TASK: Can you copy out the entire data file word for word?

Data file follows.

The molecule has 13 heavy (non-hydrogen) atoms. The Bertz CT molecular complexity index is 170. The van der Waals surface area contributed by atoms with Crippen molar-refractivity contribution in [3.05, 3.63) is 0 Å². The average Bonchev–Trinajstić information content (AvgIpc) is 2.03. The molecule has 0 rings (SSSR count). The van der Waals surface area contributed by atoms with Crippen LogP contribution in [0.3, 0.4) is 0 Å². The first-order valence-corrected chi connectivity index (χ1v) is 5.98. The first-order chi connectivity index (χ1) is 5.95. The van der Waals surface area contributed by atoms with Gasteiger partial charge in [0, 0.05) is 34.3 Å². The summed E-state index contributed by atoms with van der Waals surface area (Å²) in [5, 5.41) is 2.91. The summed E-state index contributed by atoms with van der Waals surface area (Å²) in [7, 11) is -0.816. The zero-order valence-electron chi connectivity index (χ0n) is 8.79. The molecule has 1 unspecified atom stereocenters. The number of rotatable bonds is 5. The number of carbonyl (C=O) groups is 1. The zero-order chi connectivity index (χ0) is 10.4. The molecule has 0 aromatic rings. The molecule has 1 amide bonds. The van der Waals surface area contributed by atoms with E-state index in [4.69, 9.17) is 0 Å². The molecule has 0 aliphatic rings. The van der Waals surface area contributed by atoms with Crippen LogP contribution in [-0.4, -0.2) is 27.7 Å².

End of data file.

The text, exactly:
The molecule has 13 heavy (non-hydrogen) atoms. The Bertz CT molecular complexity index is 170. The van der Waals surface area contributed by atoms with Crippen molar-refractivity contribution in [3.05, 3.63) is 0 Å². The average Bonchev–Trinajstić information content (AvgIpc) is 2.03. The molecule has 0 rings (SSSR count). The van der Waals surface area contributed by atoms with Crippen LogP contribution in [0.3, 0.4) is 0 Å². The first-order valence-corrected chi connectivity index (χ1v) is 5.98. The first-order chi connectivity index (χ1) is 5.95. The van der Waals surface area contributed by atoms with Gasteiger partial charge in [0, 0.05) is 34.3 Å². The summed E-state index contributed by atoms with van der Waals surface area (Å²) in [5, 5.41) is 2.91. The summed E-state index contributed by atoms with van der Waals surface area (Å²) in [7, 11) is -0.816. The zero-order valence-electron chi connectivity index (χ0n) is 8.79. The molecule has 1 unspecified atom stereocenters. The number of rotatable bonds is 5. The number of carbonyl (C=O) groups is 1. The zero-order chi connectivity index (χ0) is 10.4. The molecule has 0 aromatic rings. The molecule has 1 amide bonds. The van der Waals surface area contributed by atoms with E-state index in [4.69, 9.17) is 0 Å². The molecule has 0 aliphatic rings. The van der Waals surface area contributed by atoms with Crippen LogP contribution in [-0.4, -0.2) is 27.7 Å².